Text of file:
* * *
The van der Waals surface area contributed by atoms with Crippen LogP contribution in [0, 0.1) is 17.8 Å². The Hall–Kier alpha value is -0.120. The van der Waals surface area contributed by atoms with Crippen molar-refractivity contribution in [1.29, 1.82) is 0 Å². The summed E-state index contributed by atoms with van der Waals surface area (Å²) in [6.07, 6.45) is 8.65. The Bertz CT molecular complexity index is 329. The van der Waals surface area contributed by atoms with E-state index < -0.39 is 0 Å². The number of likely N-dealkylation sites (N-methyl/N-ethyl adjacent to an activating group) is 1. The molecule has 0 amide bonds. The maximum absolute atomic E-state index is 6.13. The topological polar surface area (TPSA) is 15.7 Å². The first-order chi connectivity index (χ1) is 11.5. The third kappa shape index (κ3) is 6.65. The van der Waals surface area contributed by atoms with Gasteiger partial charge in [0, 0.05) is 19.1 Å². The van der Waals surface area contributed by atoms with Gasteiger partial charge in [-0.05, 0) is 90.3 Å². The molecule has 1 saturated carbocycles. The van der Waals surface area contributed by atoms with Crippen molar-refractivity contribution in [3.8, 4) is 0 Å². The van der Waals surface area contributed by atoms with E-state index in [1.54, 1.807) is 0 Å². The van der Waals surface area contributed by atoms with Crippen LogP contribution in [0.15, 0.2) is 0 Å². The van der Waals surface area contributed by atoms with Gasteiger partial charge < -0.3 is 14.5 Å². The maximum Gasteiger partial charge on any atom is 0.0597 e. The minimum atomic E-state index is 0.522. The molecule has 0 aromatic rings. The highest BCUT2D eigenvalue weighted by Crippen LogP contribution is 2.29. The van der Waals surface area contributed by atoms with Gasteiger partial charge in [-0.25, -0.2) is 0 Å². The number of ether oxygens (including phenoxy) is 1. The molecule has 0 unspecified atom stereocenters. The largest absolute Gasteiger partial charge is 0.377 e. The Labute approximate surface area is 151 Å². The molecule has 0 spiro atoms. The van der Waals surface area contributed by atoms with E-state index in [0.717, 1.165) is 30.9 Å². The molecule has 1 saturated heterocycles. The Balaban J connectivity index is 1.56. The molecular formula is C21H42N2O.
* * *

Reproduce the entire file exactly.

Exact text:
The van der Waals surface area contributed by atoms with Crippen LogP contribution in [0, 0.1) is 17.8 Å². The Hall–Kier alpha value is -0.120. The van der Waals surface area contributed by atoms with Crippen molar-refractivity contribution in [1.29, 1.82) is 0 Å². The summed E-state index contributed by atoms with van der Waals surface area (Å²) in [6.07, 6.45) is 8.65. The Bertz CT molecular complexity index is 329. The van der Waals surface area contributed by atoms with E-state index < -0.39 is 0 Å². The number of likely N-dealkylation sites (N-methyl/N-ethyl adjacent to an activating group) is 1. The molecule has 0 amide bonds. The maximum absolute atomic E-state index is 6.13. The topological polar surface area (TPSA) is 15.7 Å². The first-order chi connectivity index (χ1) is 11.5. The third kappa shape index (κ3) is 6.65. The van der Waals surface area contributed by atoms with Gasteiger partial charge in [0, 0.05) is 19.1 Å². The van der Waals surface area contributed by atoms with Gasteiger partial charge in [-0.05, 0) is 90.3 Å². The molecule has 1 saturated carbocycles. The van der Waals surface area contributed by atoms with Crippen molar-refractivity contribution in [3.8, 4) is 0 Å². The van der Waals surface area contributed by atoms with E-state index in [1.54, 1.807) is 0 Å². The van der Waals surface area contributed by atoms with Crippen LogP contribution in [0.15, 0.2) is 0 Å². The van der Waals surface area contributed by atoms with Gasteiger partial charge < -0.3 is 14.5 Å². The maximum Gasteiger partial charge on any atom is 0.0597 e. The minimum atomic E-state index is 0.522. The molecule has 0 aromatic rings. The highest BCUT2D eigenvalue weighted by Crippen LogP contribution is 2.29. The van der Waals surface area contributed by atoms with Gasteiger partial charge in [-0.25, -0.2) is 0 Å². The number of ether oxygens (including phenoxy) is 1. The molecule has 0 unspecified atom stereocenters. The largest absolute Gasteiger partial charge is 0.377 e. The Labute approximate surface area is 151 Å². The molecule has 0 spiro atoms. The van der Waals surface area contributed by atoms with E-state index in [0.717, 1.165) is 30.9 Å². The molecule has 1 saturated heterocycles. The Balaban J connectivity index is 1.56. The molecular formula is C21H42N2O.